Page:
By Matt Kindt, Doug Braithwaite, and Brian Reber
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Finally, Valiant’s most popular and enduring characters join together under a banner emblazoned Unity. They’re all here: Bomb, Mirror, The Captain, and Ether…wait, what? That’s the team? This can’t be right. While this group of unknown psiots might “officially” be labeled as Unity, the core of Matt Kindt and Doug Braithwaite’s story is firmly focused on much more familiar names. More than just an exploitative opportunity to assemble successful characters, Unity volume 1 “To Kill a King” explores what it means to trust, what loyalty really means and how far one can go before morality bends it to the breaking point. Tightly written and elegantly drawn, this inaugural collection of some of Valiant’s brightest stars balances tactical action with introspective character reflection and status quo altering events. And, of course, there’s Ninjak, so you should pretty much just go buy it now because ninjas.
What do you do with a problem like Aric? Fresh off the events of “Planet Death”, he has returned to Earth with the descendants of his people and has laid claim to the land that was taken from them centuries ago. Unfortunately, that land is now known as Romania and Russia feels that perhaps Aric has gotten a little too big for his X-O armored britches. Before a full-scale nuclear war is made a reality, Toyo Harada gathers together a team of his most well-trained Harbinger psiots to strategically nullify the Visigoth threat. Except, it turns out they suck at the whole not being annihilated thing. The much more adept alliance of Ninjak, Gilad the Eternal Warrior, Livewire and Harada himself proves to be far better prepared for taking on the Man-O-War. Their stated mission is to neutralize the Vine ship Aric returned to Earth in and capture the Manowar armor prior to World War III breaking out because the Russians are too trigger-happy and proud to be repeatedly and embarrassingly beaten by a single man. That’s the bulk of the action, but the subtly moving pieces and inner anguish of the characters are the far more interesting aspects to Unity.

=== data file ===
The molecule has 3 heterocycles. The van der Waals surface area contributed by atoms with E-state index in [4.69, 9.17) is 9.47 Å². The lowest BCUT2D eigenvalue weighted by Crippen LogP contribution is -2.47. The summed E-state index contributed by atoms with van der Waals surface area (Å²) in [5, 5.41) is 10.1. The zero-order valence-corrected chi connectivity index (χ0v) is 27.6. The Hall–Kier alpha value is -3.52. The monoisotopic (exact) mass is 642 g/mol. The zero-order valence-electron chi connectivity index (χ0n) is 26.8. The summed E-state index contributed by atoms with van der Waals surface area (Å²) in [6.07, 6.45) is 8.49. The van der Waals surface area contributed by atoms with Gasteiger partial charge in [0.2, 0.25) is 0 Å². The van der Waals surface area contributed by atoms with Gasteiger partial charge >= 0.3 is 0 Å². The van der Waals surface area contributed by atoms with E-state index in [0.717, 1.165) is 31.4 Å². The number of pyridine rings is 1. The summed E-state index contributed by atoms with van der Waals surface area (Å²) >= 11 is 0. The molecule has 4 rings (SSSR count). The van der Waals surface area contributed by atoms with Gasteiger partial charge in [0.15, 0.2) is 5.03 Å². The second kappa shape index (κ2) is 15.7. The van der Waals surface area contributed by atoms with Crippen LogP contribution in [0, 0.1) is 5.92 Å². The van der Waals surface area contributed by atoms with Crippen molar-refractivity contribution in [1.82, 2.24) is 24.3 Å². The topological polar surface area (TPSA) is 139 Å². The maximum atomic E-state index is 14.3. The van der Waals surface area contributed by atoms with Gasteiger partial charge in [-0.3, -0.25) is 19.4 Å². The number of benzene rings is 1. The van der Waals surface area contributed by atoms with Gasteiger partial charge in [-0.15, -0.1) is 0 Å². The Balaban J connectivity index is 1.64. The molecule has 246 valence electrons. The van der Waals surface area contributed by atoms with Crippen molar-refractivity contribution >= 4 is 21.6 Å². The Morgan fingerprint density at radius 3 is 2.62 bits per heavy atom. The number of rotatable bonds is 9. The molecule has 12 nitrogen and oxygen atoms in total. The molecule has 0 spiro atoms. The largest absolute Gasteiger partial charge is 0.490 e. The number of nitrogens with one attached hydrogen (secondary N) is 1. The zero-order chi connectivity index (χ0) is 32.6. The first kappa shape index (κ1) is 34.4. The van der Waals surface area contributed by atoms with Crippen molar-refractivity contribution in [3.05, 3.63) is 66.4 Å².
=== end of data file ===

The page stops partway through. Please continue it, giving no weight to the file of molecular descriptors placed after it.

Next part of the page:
Matt Kindt is one of the most talented, intelligent writers working in the industry right now and nowhere is that more evident than on his title Mind MGMT. While Kindt is expertly weaving together a complex narrative in that title, he is a little more hindered with Unity taking place in a larger, shared universe. There are events that occur off-panel that are likely further explored in X-O Manowar (whose solo title ran concurrently to the events found here) and result in a few narrative hiccups along the way. The story ebbs and flows between head-detonating action, conference room scheming and spaceship-jacking misadventure. It’s fun if not slightly predictable and the chess pieces really don’t move about the board too dramatically until the final act. But Kindt’s real success here is in the inter-personal relationships and conflicts of these already strong, established characters.